Livestock farmers are already worrying about a shortage of straw for next winter as fields remain untouched, some under water and the majority undrilled. The glut of straw this summer was a bonus but most cattle were housed early and the relentless rain means extra is needed to keep the yards clean and dry.
No one year can stand alone in the farming calendar, as each has repercussions upon the next. Farming is all about the weather and timing and very little else.
The General Election TV hustings have so far been disappointing and generally a waste of time. ITV clearly attempted to ‘entertain’ rather than allow an intelligent political debate.
The BBC did marginally better but with the audience and questions so heavily leaning towards the left, and sound bites evidently the order of the day, little was accomplished.
On both occasions the female interviewers were noticeably out of their depth. Surely if the broadcasters persist with these presidential style and poorly staged hustings, the very least they should do is employ experienced political inquisitors who can get to the real facts, not the lightweight trivia we have seen so far.
With apologies to my feminist sisters, I believe it is time to call a halt to this politically correct promotion at all cost, of women. So glaringly obvious is it that women with or without talent, are being shoe horned into every available opening on radio, TV and elsewhere.
Whatever happened to the belief that true talent will float to the surface? It is a nonsense to promote mediocracy in pursuit of political correctness with its skewed perception of equality.
For those of us who have historically been glued to Radio 4, our loyalty is being sorely tested. Not only are our ears increasingly assaulted by shrill female voices discussing anything from wind farms to national security, we are now threatened with a series composed exclusively of comediennes, let loose on the unsuspecting public. I defy anyone to find 90% of them remotely funny. Crass yes, funny absolutely not.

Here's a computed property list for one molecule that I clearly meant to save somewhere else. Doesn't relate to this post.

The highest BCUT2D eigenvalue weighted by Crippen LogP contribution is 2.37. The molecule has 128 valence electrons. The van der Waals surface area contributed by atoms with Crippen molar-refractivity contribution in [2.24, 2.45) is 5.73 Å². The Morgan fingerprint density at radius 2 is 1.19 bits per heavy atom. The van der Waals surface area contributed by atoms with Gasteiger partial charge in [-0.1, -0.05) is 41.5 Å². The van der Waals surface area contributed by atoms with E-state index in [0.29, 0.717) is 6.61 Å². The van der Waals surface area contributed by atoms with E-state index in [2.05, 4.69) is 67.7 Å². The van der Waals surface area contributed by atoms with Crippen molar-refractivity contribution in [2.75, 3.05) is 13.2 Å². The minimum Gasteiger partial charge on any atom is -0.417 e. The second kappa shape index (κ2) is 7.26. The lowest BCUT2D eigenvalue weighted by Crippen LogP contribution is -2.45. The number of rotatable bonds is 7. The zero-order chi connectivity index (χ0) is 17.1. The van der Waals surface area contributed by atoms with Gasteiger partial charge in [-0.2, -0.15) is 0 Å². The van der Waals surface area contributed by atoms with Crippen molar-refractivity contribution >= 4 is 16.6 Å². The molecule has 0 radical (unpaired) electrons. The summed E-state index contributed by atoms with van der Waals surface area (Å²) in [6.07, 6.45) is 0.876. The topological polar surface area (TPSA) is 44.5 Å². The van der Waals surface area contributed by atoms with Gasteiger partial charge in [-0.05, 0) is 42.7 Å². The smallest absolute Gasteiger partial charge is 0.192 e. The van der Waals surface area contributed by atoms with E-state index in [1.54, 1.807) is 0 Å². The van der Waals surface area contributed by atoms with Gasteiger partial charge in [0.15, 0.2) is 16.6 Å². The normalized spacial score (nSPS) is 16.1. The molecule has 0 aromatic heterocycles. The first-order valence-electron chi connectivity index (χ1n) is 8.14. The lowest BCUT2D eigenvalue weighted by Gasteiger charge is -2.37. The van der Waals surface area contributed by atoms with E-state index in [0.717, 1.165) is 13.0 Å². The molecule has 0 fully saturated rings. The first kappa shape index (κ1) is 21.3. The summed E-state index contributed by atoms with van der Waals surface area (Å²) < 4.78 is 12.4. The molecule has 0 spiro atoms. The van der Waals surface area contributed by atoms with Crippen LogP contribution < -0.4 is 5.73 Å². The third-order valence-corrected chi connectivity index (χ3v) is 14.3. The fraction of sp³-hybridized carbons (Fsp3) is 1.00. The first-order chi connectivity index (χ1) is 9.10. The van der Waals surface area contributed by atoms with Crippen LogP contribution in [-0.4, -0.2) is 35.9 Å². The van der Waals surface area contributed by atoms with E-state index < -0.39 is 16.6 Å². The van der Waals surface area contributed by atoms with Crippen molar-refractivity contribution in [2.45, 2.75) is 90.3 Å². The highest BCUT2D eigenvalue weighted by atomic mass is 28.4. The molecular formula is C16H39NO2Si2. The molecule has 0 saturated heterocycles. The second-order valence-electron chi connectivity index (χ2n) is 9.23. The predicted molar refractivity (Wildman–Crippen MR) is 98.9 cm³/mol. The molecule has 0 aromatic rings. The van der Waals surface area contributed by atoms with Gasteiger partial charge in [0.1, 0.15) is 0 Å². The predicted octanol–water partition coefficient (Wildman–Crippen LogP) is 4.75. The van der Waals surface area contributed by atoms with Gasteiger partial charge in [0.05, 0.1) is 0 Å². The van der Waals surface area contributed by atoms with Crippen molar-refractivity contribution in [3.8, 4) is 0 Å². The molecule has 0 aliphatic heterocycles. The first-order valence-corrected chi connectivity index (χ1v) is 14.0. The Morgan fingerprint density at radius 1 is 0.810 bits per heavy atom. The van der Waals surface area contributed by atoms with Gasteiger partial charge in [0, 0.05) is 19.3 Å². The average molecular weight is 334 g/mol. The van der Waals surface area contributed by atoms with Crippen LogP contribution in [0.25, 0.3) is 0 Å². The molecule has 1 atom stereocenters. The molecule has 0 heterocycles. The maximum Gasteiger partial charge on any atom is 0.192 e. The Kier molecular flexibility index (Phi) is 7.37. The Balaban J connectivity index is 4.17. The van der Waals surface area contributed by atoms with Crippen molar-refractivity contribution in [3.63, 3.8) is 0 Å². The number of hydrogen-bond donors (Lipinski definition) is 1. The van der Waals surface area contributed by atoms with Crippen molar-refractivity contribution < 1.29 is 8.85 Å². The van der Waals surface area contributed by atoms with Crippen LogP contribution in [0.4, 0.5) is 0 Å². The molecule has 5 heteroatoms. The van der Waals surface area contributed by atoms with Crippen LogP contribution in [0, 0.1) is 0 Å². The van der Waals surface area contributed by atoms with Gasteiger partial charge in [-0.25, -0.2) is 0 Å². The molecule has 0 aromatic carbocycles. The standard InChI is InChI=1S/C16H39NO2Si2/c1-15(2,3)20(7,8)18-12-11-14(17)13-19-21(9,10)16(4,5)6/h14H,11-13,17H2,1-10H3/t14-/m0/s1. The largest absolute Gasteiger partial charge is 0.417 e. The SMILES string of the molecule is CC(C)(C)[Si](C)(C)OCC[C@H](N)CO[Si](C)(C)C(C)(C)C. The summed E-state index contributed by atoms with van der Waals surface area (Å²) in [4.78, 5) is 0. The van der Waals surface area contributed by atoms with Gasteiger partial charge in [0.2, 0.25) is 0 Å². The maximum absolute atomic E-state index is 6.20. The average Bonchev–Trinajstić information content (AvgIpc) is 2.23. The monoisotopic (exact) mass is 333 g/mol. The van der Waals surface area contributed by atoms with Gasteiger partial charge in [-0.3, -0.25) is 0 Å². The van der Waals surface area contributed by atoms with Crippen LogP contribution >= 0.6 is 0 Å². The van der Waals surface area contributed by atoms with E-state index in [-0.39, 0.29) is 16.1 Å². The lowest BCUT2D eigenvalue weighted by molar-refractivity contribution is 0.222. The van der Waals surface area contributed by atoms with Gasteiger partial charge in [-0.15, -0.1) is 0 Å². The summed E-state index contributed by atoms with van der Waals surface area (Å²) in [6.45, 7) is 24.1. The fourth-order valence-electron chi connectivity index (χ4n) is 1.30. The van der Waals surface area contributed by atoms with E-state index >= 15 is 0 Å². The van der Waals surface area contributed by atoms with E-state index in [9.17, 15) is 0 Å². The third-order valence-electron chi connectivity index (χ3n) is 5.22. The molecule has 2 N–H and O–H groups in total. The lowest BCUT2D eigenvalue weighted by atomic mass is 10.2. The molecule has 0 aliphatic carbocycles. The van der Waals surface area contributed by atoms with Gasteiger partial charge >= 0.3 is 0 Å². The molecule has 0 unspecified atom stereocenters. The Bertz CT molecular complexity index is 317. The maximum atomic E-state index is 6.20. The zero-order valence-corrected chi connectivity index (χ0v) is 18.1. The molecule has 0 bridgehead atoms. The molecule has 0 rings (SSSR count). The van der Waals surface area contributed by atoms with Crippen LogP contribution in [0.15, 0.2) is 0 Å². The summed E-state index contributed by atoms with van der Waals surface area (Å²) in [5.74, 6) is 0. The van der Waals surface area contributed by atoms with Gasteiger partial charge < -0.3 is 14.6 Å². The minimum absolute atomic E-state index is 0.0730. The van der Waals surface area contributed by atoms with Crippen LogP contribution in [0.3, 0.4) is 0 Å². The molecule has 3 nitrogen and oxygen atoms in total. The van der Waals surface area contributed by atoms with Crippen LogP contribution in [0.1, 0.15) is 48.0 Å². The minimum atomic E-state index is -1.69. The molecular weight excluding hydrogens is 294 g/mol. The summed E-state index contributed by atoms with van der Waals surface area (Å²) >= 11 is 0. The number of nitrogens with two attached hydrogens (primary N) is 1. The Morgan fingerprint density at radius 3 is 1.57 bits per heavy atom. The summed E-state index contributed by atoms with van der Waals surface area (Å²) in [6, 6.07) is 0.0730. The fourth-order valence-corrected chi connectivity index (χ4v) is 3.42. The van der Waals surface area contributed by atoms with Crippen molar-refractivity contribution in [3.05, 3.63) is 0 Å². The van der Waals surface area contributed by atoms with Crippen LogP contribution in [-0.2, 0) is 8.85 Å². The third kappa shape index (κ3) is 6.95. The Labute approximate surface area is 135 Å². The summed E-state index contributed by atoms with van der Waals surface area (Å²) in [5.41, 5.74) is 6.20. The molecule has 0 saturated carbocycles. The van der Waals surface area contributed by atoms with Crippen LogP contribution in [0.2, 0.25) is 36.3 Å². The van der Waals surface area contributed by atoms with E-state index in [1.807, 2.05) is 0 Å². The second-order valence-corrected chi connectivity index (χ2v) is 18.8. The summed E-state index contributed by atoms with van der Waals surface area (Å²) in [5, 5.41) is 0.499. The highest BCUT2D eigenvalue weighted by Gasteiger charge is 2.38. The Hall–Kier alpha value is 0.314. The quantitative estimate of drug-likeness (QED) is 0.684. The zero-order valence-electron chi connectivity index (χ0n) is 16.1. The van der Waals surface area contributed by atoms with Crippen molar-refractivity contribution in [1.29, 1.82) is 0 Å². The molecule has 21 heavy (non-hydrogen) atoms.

I have been reluctant to criticise the SDNPA for erecting the ghastly rusty signs springing up across Sussex. However, since the national press has picked up on the subject costing £500,000, I think it is open season on the National Park Authority once again.
What is the point of these signs which look as if they have escaped from the local scrap merchant’s yard or farm machinery grave yard? As for the spokesman for the SDNPA who said, “They create a positive sense of arrival …..” Really?
What has the SDNPA actually achieved since its ill-conception in 2010 except spend loads of tax payer’s money on self-promotion, including their gold-plated headquarters in Midhurst, and become a thorn in the side of farmers and landowners?
They say the only certainties in life are tax and death, which implies that to be successful one should be either an accountant or an undertaker! While we are all busy paying taxes and planning our eventual departure from this earth, surely the other essential to sustain life is food production.
One would assume that farming was one of life’s certainties and that farmers and fertile land would be recognised, valued and rewarded as such.
Unfortunately it is increasingly clear that farmers and food production are hugely undervalued. We watch as farmland is targeted for development, flooding, tree planting, on-shore windfarms and substations the size of Wembley stadium, cable corridors and for the public’s recreation.
In a year when grain and other food supplies will be in short supply, perhaps farmers and vital and sustainable food production should be taken more seriously.